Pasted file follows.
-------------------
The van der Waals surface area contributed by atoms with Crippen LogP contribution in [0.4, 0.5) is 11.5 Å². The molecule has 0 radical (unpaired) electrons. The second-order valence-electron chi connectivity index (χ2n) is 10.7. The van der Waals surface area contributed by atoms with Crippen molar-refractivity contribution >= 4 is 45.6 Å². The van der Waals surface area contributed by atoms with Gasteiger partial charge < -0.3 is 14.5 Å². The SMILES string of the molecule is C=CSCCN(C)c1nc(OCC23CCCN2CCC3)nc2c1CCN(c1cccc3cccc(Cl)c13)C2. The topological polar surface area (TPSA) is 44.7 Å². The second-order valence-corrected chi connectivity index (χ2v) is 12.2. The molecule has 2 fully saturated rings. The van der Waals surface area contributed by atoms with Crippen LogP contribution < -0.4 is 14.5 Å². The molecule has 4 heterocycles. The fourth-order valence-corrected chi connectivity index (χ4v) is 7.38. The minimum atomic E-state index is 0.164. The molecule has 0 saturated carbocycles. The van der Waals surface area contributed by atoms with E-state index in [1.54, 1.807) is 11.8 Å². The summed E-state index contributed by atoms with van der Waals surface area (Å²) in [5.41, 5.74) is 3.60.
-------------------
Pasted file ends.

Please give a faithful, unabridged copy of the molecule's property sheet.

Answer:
The van der Waals surface area contributed by atoms with Crippen LogP contribution in [0.4, 0.5) is 11.5 Å². The molecule has 0 radical (unpaired) electrons. The second-order valence-electron chi connectivity index (χ2n) is 10.7. The van der Waals surface area contributed by atoms with Crippen molar-refractivity contribution >= 4 is 45.6 Å². The van der Waals surface area contributed by atoms with Gasteiger partial charge < -0.3 is 14.5 Å². The SMILES string of the molecule is C=CSCCN(C)c1nc(OCC23CCCN2CCC3)nc2c1CCN(c1cccc3cccc(Cl)c13)C2. The topological polar surface area (TPSA) is 44.7 Å². The second-order valence-corrected chi connectivity index (χ2v) is 12.2. The molecule has 2 fully saturated rings. The van der Waals surface area contributed by atoms with Crippen LogP contribution < -0.4 is 14.5 Å². The molecule has 4 heterocycles. The fourth-order valence-corrected chi connectivity index (χ4v) is 7.38. The minimum atomic E-state index is 0.164. The molecule has 0 saturated carbocycles. The van der Waals surface area contributed by atoms with E-state index in [1.54, 1.807) is 11.8 Å². The summed E-state index contributed by atoms with van der Waals surface area (Å²) in [5.41, 5.74) is 3.60.